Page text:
Good quality transportation management systems are allowing truckers to better manage their routes and balance their lanes. Dimensional scanners are helping LTL carriers manage the space available on their trailers by matching freight rates to cube utilization. ELD technology provides carriers with information on how long their drivers and equipment are held up at customers’ facilities. The net result of all this is that small parcel, LTL and truckload carriers can be much more accurate in tailoring their freight rates to the “carrier friendliness” of their clients.

How can shippers become more "carrier friendly”?  Here are a few items to consider.

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Freight matching services or “freight exchanges” have become one of the hottest topics in Freight Transportation over the past few years. Venture capital funds, private investors and others have poured at least $200 million — and potentially substantially more — into dozens of on-demand freight start-ups, including Flexport, Transfix, Loadsmart, Convoy, Doft, Cargo Chief, TugForce, HaulHound, Parade, Ship Lync, Load Surfer, FreightCenter, Freight Finder, Freightera, Freightcom, Pickmyload and others. There are new companies entering this space on a nearly daily basis.

Uber, the controversial but successful online taxi app, has recently announced that it is entering the freight matching arena. What is the attraction?

A brief history of freight matching services

DAT (which is an abbreviation for Dial-A-Truck) was the original load board in North America that was created in 1978. TruckersEdge was founded after DAT and was acquired by TransCore in 1992, another internet pioneer in load board services. Truckstop.com and Getloaded.com were launched in the early 2000s. In 2001, DAT was purchased by TransCore. In 2004, TransCore was acquired by Roper Technologies. In 2014, TransCore DAT became DAT Solutions. For four decades, this group of companies has been offering, for a fee, a process for shippers and brokers to post loads that need to be moved and for carriers to highlight available capacity.

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The past year started with some solid tailwinds as the economies of the United States and Canada appeared to be in a growth mode. Then a number of unexpected events took place that changed the trajectory of the year. Here is our synopsis of the major freight transportation stories of 2015.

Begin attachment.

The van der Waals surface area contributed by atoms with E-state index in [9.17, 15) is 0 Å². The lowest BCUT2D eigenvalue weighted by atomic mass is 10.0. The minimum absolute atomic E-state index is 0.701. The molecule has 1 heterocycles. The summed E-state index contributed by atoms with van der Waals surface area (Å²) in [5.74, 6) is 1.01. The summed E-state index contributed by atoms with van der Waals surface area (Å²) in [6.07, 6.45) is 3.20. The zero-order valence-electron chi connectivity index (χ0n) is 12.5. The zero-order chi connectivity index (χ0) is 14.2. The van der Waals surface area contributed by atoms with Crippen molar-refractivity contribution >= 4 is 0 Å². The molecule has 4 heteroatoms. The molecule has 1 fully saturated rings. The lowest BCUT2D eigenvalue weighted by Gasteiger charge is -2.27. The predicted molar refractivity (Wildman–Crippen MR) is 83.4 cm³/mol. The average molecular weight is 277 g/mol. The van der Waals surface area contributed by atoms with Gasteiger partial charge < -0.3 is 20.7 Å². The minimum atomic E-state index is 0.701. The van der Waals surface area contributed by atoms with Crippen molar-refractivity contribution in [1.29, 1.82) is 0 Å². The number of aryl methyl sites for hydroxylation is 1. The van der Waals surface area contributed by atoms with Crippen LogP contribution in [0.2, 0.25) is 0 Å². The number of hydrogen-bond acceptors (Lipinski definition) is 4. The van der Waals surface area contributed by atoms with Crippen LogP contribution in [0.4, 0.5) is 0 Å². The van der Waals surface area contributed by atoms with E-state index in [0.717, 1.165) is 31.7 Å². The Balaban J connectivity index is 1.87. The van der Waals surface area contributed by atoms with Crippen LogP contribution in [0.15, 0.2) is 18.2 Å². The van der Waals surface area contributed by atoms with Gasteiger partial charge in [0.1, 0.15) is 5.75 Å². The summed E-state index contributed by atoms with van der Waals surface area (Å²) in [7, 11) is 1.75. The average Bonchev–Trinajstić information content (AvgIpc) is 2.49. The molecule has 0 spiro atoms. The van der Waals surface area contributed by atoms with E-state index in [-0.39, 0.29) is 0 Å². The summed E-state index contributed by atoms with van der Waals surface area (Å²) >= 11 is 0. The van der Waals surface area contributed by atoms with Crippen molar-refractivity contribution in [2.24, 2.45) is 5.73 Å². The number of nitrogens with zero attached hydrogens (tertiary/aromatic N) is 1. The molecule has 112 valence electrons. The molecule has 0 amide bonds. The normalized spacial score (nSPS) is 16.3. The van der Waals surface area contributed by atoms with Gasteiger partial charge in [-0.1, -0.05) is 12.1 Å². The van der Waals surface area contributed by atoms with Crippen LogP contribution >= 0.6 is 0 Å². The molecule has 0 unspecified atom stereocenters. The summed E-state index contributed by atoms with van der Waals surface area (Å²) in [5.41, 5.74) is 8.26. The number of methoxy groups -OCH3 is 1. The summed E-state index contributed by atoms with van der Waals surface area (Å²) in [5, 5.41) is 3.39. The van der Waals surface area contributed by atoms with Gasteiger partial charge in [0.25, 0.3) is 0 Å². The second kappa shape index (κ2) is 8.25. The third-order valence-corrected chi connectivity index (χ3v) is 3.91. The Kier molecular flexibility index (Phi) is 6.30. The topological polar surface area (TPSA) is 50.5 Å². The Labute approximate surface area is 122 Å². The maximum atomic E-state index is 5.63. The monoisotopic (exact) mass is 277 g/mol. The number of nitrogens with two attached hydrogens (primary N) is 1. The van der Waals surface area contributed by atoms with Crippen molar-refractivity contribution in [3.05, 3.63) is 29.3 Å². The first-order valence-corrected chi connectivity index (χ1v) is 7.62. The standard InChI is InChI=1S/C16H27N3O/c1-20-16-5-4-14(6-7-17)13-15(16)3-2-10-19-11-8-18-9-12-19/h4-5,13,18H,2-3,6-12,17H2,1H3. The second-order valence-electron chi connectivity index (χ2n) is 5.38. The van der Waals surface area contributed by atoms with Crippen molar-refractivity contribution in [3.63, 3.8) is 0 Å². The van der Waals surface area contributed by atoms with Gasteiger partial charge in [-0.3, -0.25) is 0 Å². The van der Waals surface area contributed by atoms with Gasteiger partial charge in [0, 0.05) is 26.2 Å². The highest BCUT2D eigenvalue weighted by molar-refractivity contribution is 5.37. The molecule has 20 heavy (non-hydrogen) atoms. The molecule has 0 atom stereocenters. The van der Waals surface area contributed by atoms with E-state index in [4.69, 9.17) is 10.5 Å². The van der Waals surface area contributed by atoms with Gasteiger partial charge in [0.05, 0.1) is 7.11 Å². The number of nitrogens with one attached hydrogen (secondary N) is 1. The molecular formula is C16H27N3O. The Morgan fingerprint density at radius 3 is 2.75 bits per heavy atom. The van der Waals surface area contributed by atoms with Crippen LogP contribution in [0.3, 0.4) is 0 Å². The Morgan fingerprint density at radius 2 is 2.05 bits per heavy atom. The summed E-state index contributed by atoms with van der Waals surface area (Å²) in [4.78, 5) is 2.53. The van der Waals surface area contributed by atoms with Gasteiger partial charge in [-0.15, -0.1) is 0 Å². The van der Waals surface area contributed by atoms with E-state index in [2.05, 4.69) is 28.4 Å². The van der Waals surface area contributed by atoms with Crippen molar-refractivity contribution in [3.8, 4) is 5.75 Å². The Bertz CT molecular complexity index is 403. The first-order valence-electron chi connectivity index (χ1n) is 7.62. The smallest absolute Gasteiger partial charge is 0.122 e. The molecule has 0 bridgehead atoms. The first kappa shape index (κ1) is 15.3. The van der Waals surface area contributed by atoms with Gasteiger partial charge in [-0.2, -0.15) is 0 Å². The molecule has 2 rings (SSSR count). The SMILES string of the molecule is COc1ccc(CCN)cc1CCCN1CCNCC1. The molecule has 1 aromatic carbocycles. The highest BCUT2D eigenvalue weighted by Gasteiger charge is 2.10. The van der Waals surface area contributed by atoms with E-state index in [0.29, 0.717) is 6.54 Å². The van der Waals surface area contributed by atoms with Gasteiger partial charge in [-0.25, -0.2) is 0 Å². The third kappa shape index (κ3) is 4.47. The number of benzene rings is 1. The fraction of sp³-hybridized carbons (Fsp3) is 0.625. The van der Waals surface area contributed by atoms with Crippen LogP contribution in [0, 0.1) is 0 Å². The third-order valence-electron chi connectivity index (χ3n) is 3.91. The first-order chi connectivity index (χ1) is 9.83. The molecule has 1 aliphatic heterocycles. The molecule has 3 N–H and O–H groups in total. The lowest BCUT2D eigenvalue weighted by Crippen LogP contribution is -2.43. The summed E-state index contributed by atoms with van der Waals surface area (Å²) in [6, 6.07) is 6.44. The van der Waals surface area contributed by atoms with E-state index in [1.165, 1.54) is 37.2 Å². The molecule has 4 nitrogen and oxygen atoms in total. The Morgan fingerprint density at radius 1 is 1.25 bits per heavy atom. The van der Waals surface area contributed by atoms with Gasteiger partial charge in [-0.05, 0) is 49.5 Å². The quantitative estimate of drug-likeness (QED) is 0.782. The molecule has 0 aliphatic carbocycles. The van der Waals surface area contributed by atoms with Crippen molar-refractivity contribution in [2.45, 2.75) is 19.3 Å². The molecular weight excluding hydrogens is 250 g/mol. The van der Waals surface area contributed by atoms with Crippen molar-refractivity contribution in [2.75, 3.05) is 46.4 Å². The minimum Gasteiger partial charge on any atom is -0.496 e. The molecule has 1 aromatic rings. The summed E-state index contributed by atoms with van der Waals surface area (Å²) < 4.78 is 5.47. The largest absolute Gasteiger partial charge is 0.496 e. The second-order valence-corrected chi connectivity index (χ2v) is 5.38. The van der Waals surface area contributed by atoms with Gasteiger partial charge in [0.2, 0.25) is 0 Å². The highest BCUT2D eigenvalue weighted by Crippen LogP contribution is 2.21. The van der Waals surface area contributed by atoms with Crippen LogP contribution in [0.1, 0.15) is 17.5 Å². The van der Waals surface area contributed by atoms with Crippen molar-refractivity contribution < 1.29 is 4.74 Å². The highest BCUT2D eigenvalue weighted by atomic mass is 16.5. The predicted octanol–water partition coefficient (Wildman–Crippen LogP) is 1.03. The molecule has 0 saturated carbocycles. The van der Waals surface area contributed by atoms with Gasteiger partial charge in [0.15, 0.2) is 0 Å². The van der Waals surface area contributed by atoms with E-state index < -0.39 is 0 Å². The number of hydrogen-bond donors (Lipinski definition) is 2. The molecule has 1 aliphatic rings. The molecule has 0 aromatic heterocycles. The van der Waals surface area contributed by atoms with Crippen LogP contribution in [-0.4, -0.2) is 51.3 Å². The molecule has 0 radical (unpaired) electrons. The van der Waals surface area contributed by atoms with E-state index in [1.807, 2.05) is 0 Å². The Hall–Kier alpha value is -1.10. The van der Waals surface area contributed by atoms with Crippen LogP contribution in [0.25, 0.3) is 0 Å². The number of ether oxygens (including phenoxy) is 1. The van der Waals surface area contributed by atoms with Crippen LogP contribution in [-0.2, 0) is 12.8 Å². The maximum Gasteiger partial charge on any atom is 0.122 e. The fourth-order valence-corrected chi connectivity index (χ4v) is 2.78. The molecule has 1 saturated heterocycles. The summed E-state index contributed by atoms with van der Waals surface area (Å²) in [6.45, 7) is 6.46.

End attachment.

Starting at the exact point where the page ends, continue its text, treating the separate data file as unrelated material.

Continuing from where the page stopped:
The Collapse in Energy Prices

The rout in oil prices began in late 2014 as Saudi Arabia stood firm in its insistence not to cut production quotas. The downturn in China’s economy produced less demand as oil supply remained at pre-downturn levels, a recipe for low oil prices and other challenges throughout the year. This had a huge impact on Canada’s oil sands companies, producing significant layoffs. There were also spillover effects in other energy sectors such as coal mining. The latter experienced very large price drops and decreased shipping volumes.

The steep decline in fuel and oil prices has, in turn, been a boon to freight transportation and logistics services providers primarily in the form of lower operating costs, while at the same time tremendously aiding carriers and providers serving retail-based customers, as lower fuel prices have dramatically impacted the amount of discretionary income consumers have.

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We live in an ever-changing world. Trucking companies come and go. They are being bought, sold, merged, downsized and resized every day. Under new management, a company may flourish or deteriorate. In this era of driver shortages, carriers are being very deliberate about how they allocate their capacity. As they focus on yield management, this precious capacity is being supplied to the carriers' most profitable customers.